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Earl Marshall’s impact still felt in Angus industry

Earl Marshall’s impact still felt in Angus industry

Angus bull Earl Marshall

In the early 1900s, Angus bull Earl Marshall sired a collection of state, national and international champions. Today, approximately 90% of registered Angus cattle carry Earl Marshall’s genes.

Editor’s note: This is part of a series that celebrates the bulls and boars that shaped their breeds and the ag industry at large.

More than 108 years ago, an Angus calf was born in the rolling hills of western Iowa.

Named Earl Marshall by his owner, W. A. McHenry, that bull calf went on to sire a collection of state, national and international champions. Today, approximately 90% of registered Angus cattle carry Earl Marshall’s genes, according to Angus historian Tom Burke.

“He’s in the pedigree of nearly every animal in the Angus breed,” says Burke, founder of the American Angus Hall of Fame who has also written a book about the bull.

The bull’s owner had led a colorful life prior to Earl Marshall’s birth. Born in New York, McHenry fought with the Army of the Potomac during the Civil War and survived several major battles, including Gettysburg and Antietam.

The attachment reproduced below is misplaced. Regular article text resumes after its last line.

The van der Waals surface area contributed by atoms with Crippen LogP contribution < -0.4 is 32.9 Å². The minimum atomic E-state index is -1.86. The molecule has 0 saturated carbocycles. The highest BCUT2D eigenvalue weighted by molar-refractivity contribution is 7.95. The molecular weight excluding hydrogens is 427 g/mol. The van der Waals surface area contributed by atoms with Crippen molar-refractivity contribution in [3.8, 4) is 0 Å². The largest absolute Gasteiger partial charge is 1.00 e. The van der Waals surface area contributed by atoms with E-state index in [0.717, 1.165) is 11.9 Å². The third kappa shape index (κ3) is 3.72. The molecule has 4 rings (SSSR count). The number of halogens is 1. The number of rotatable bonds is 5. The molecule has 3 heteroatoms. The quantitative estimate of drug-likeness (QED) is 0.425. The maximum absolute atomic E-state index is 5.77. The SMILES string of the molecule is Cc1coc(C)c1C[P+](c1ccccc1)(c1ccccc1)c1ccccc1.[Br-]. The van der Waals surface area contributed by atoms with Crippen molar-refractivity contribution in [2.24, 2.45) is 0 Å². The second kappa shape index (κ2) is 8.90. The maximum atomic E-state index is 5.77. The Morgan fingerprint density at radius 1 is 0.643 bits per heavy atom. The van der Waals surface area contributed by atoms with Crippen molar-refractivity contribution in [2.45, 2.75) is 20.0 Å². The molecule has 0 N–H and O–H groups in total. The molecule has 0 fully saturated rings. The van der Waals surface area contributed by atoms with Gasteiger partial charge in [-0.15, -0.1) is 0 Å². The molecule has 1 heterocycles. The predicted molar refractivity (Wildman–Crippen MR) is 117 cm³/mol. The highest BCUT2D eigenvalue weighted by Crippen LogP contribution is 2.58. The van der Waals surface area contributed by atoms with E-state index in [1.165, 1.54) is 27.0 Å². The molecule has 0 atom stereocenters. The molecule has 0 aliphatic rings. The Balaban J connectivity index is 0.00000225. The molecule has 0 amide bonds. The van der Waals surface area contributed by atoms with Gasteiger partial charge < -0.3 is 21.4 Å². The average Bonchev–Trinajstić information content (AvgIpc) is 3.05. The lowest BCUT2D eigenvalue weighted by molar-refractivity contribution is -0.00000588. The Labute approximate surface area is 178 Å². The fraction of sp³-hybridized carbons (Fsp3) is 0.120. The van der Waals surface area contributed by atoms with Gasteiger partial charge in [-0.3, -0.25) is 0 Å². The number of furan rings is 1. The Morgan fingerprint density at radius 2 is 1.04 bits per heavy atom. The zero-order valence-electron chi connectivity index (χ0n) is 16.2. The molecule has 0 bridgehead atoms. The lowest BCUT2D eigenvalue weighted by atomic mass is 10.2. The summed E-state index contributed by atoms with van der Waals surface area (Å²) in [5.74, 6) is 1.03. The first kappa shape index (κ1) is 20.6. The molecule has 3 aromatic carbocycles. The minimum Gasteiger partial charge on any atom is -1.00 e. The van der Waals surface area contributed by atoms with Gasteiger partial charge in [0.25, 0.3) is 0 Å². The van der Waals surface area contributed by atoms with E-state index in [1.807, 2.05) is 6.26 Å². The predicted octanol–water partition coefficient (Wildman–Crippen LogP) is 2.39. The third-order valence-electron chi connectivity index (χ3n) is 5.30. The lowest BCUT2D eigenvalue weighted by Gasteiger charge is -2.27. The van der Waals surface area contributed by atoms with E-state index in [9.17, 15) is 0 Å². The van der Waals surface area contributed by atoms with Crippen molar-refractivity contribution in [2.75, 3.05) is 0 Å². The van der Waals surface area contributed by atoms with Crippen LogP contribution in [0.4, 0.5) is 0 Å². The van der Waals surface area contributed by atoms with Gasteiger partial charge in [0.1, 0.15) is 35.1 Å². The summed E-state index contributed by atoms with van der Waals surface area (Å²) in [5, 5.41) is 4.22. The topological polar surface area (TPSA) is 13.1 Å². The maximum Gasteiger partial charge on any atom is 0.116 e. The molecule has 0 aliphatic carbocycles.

He was part of the group who hunted John Wilkes Booth after he assassinated President Abraham Lincoln. McHenry also guarded Lincoln’s body as his funeral train headed to Illinois.

He eventually settled in Denison, Iowa, with only $300 to his name. Despite his humble start, McHenry became a successful businessman as well as a prominent seedstock producer.

McHenry sold his herd to Charles Escher Jr. and Earl Ryan in 1916. Those cattle included Earl Marshall.

“By all accounts, he was a very friendly bull,” Burke says. “And you cannot question the quality of cattle he sired.”

The bull lived most of his reproductive life on the Crawford County, Iowa, farm. Burke says Earl Marshall bred approximately 500 cows over his lifetime.

“Of course, we didn’t have A.I. (artificial insemination) back then, so everything he did was through natural mating,” Burke says. “And he was not rented out. He just bred cows on the farm.”

Earl Marshall died on his 15th birthday — Sept. 4, 1928.

“He got mired in some river bottom mud on their farm near Harlan, Iowa,” Burke says. “Rumor has it that his head was sent to California for mounting, but no one has been able to find it. Believe me, I have looked for it quite a bit.”

He describes Earl Marshall as a bull that showed incredible thickness, adding his genetics were very predictable well before the use of EPDs (expected progeny differences) to predict genetic traits.

“They knew what they were getting from him,” Burke says.

He has no doubt Earl Marshall would have been a good match with the demands of today’s cattle producers.

“Earl Marshall was a thick, meaty and potent bull,” Burke says. “He was a magnificent sire, and I believe he would have been just as magnificent today as he was back then.”

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